I Don’t Like Kid Movies

-Cassidy Hudson

Confession — I’m a child and adolescent therapist and really don’t love kid movies.  It’s not that I find them boring or silly, or really anything at all…it’s just I got seriouslyburnt out by several kid movies as a kid myself.  

Back in the pre-streaming, pre-iPad days, my brother and I would share a portable DVD player on family road trips.  We’re nearly eight years apart, so you can only imagine how challenging it was to find a movie that satisfied both a six year old boy and 14 year old girl.  Enter, Shrek.  One of maybe 4 DVDs my family owned.  And the ONLY DVD we could agree on.  

My second seriously burnt out movie?  Finding Nemo.  Now, I actually LOVED this movie when it first came out…but for whatever reason, so did my school district.  Last week of school?  We watched Finding Nemo.  Celebration after standardized testing?  Finding Nemo.  Loosely connected science lesson?  But of course, Finding Nemo.

Oddly enough, both movies have made their way into counseling sessions.  The most recent being the infamous trench scene from Finding Nemo.  

In case you’re not familiar, Dory and Marlin approach an underwater trench on their quest to find Nemo — clownfish Marlin’s son who was taken by scuba divers.  The movie revolves around a series of challenges the fish face as they quite literally scour the ocean in hopes of being reunited. 

“Something tells me we need to swim through it, not over it,” said Dory as she and Marlin come upon a trench.  Marlin protests, insisting they simply “go over it” — only to find themselves now facing a host of jellyfish, and deeply regretting their not-so-easy-way-out decision.  

As I sat with a longtime teenage client of mine, the image of Marlin and Dory immediately came to mind.  We too have to go through the trench, not over it. 

Life is full of trenches — painful, uncomfortable, difficult feelings that we’d simply rather avoid.  Some of our trenches are dark.  Others are deeply unsettling.  And most are painstakingly unpredictable.  But that’s the thing with trenches, to move past them, we oftentimes have to go through, not over.  There’s not really a way around.  It didn’t work for Dory and Marlin, and it doesn’t work for us either.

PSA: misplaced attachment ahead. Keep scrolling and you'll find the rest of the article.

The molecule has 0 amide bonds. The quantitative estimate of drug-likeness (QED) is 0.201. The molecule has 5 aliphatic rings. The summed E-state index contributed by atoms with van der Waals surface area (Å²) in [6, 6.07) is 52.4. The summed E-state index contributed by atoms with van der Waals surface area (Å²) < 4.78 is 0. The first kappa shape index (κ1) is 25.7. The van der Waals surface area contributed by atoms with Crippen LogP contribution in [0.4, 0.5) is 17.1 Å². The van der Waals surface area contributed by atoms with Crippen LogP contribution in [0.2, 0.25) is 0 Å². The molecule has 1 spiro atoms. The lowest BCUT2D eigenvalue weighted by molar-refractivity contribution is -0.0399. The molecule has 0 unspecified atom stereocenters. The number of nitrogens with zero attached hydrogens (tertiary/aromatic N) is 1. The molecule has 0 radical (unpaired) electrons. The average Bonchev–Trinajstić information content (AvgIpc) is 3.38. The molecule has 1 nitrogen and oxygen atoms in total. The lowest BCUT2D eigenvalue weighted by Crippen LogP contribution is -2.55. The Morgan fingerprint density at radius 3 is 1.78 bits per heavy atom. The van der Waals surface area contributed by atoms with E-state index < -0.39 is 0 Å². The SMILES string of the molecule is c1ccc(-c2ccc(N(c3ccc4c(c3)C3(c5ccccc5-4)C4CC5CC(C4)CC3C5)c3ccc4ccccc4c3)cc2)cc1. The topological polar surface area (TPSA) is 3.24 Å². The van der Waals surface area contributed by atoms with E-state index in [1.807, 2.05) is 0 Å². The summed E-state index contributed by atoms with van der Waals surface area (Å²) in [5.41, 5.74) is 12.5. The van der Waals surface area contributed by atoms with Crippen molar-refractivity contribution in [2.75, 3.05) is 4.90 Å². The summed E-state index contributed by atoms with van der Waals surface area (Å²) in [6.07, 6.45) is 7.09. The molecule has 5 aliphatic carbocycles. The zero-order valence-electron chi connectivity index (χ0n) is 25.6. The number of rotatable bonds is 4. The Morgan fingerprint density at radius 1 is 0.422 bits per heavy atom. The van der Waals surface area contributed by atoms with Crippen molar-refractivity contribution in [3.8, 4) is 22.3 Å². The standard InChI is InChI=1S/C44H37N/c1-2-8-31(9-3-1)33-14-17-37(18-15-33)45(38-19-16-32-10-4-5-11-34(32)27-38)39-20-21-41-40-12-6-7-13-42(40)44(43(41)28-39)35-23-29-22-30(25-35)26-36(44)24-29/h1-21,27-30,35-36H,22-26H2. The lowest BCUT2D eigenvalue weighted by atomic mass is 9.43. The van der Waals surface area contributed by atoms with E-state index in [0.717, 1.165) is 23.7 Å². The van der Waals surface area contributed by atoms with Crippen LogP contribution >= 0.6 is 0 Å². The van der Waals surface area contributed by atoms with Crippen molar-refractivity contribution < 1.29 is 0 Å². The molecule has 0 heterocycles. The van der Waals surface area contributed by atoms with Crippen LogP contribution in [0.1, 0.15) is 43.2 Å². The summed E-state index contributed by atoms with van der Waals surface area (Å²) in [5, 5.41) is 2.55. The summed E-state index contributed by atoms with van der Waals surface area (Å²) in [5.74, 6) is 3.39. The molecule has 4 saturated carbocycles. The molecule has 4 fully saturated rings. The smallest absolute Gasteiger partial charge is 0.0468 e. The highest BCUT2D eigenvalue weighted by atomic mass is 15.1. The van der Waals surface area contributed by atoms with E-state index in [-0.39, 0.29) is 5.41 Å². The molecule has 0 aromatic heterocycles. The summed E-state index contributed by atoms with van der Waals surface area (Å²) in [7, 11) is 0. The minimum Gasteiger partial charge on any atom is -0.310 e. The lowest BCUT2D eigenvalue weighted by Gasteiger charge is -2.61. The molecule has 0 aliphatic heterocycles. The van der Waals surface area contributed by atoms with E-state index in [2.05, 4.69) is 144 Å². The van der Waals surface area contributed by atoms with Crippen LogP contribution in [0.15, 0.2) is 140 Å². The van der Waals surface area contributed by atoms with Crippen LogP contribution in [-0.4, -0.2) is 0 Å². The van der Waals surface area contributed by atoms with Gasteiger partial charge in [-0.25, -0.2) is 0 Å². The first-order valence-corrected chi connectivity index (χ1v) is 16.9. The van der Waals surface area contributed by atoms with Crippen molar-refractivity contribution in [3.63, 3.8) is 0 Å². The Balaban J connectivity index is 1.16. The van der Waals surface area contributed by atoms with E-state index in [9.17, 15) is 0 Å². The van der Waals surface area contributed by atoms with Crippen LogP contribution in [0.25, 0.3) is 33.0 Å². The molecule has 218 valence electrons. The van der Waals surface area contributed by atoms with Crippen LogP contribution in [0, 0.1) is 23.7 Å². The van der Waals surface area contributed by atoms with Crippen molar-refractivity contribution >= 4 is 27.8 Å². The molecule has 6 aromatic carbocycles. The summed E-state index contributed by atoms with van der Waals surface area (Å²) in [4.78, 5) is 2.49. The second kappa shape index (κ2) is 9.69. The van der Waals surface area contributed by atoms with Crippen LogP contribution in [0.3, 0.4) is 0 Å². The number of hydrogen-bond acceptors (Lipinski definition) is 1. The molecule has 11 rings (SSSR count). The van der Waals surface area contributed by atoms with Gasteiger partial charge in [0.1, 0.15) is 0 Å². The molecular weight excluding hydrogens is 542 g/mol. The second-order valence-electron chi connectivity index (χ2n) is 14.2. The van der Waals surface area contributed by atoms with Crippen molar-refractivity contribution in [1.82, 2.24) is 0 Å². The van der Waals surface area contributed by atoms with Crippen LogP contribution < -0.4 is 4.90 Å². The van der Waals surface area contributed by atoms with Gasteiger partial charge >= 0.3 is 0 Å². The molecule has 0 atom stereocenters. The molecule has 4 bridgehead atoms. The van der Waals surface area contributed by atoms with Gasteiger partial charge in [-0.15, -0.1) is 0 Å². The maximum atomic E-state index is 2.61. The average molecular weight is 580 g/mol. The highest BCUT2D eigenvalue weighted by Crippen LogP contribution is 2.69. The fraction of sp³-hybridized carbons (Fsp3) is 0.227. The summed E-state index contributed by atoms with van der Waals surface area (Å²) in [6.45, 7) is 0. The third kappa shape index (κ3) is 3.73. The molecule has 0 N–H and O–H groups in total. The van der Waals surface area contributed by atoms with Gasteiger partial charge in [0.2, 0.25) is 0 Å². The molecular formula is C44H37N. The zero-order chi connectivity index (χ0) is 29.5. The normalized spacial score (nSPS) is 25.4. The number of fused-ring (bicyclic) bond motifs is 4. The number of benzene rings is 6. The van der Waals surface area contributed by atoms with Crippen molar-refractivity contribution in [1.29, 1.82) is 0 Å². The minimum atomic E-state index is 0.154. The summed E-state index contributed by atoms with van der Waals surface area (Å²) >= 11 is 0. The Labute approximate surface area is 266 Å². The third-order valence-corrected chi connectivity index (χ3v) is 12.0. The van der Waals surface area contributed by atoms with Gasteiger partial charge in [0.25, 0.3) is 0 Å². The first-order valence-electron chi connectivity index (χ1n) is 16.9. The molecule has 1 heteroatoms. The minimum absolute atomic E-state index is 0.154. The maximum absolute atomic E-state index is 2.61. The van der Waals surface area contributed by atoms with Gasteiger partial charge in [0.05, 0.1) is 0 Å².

Sometimes we may try to avoid our trenches altogether.  We play it safe.  We stand down.  We hold back, believing that if we just stay away, our trenches can’t touch us.  And hey, it kind of works!  It does bring us some semblance of relief.  But as time passes, that relief doesn’t last.  We end up feeling discouraged and disconnected — the ultimate stuck.  

Other times we try to go around our trenches.  Maybe if I just work harder I can get out of this?  Maybe if I pretend it’s not bothering me, it actually won’t?  Maybe, just maybe, by shear force or willpower this trench WILL go away?  So we overwork ourselves, as if running endlessly on the treadmill — we feel as though we’ve completed a marathon, but yet we haven’t really moved at all. 

Much of my time as a child and adolescent therapist is spent helping young people cope with trenches.  And better yet, learn to embrace, and even befriend them as the powerful forces they truly are.  The truth is, difficult emotions aren’t bad, they’re just that…difficult, but also key players in our journey. 

You know this to be true too.

We can’t heal unless we allow ourselves to fall down sometimes.

We won’t learn if we refuse to make mistakes.

We’ll never really feel joy if we don’t experience moments of sorrow. 

So parents…take a deep breath in and exhale a sigh of relief — you don’t need to shield your child from each and every tough feeling.  And you certainly haven’t failed as a parent if your kid encounters a struggle.  

What can you do?  Offer a flashlight — helping remind your child or teen that there is a light at the end of the trench — even if they don’t see it now.  Feelings are not forever AND there is a big difference between incapable and uncomfortable.  You’ve got this, and your kid does too!